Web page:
One Man’s Bird Hobby Inspires St. John Students To Love Nature

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Mark Schilling, a teacher at St. John the Evangelist School, is on an enthusiastic mission to teach children, parents and anyone else to become naturalists by birdwatching. He leads the St. John Eagles Bird Club at the school.

Schilling’s 40-year history of birdwatching did not begin with him wanting to become a teacher.

“I realized that ambition after I became a naturalist/instructor at the Ashokan Center in the Catskills and really enjoyed interacting with the grade school kids who came there to learn,” he said.

Schilling has energy to spare, often rising between 3:00am and 4:00am during migration season to get an early start in a good location.

“I rise [early] so I can enjoy a few hours of identifying birds more often by the songs they sing than by seeing them. I have a strong auditory sense.

“May 20 is always a sad day for me because migrants that don't actually nest here have finished passing through on their way north."

Schilling started the school’s birdwatching club in 2018 after trails on the 17 acres of land adjacent to the school’s property (previously acquired in 2016) were completed by the Maryland Conservation Corps and parent volunteers.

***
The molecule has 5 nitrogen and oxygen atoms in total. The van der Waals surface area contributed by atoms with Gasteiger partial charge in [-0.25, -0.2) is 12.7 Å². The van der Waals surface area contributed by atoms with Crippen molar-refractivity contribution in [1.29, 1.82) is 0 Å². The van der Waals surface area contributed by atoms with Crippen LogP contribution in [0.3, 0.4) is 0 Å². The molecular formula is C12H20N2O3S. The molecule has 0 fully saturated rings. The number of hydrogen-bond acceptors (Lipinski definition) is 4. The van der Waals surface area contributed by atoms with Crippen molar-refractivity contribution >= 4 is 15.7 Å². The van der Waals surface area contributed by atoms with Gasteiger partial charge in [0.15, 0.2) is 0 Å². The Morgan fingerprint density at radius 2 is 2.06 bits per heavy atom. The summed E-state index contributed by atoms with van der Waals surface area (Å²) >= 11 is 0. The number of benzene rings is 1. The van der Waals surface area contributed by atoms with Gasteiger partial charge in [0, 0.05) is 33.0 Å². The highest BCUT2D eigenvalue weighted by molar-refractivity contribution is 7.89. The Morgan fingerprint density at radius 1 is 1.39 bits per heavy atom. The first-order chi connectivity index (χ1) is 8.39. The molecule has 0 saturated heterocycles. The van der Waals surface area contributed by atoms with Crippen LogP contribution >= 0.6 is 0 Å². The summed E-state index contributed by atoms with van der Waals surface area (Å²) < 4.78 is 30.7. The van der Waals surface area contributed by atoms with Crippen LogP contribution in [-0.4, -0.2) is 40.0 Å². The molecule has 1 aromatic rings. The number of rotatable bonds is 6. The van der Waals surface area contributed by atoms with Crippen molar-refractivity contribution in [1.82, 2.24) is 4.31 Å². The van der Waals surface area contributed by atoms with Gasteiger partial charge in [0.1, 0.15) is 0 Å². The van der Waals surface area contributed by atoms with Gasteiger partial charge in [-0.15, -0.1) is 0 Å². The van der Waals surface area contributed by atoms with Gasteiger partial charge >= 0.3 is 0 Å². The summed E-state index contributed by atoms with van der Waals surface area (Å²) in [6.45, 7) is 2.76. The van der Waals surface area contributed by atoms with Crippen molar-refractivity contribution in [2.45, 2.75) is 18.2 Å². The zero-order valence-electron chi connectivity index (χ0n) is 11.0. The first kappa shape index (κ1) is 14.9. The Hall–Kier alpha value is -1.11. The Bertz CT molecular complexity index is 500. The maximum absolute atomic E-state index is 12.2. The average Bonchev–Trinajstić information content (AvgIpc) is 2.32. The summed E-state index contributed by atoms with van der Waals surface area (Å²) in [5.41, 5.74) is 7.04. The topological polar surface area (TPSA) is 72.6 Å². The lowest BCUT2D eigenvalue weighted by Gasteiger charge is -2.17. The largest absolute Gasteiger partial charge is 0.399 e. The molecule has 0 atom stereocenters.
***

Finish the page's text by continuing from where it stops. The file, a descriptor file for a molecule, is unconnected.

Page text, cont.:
“I took groups of no more than 10 to 12 kids at a time from the fifth through seventh grades for walks at 7:00am before classes began at 8:00am,” he said. “I soon realized that the accompanying parent volunteers enjoyed these outings as much as the students.”

Schilling created a blog for the bird club students in 2020 (www.stjohntheevangelist.weebly.com), when COVID-19 put a halt to in-person school activities, to encourage students to continue birdwatching on their own. His blog is comprehensive and immersive, packed with interesting links for all levels of birdwatchers.

St. John has already built one bird blind in the woods, a small, approximately 10-by-4-foot building made of recycled wood. It has a roof and is open on one side so the kids can enter and peer through its slats to observe the birds without being seen.

“I put down different kinds of birdfeed among the several feeders and on the ground to attract a greater variety of birds,” Schilling said.

St. John has received grants in the past for work on the trailhead property for more naturalist activities. Schilling hopes that money can be raised for a platform for a second bird blind on Cypress Creek so the kids can observe the wetlands birds along the trail.

Schilling is optimistic that interest within the school community will continue to grow and the birdwatching club can begin using the trails again in spring 2022.

“I began to see the students’ increasing curiosity about other flora and fauna,” Schilling said. “The woods can be scary to kids if they are not accustomed to them, and I hope that the kids who feel this way will become more at ease by exploring the wildlife here.”

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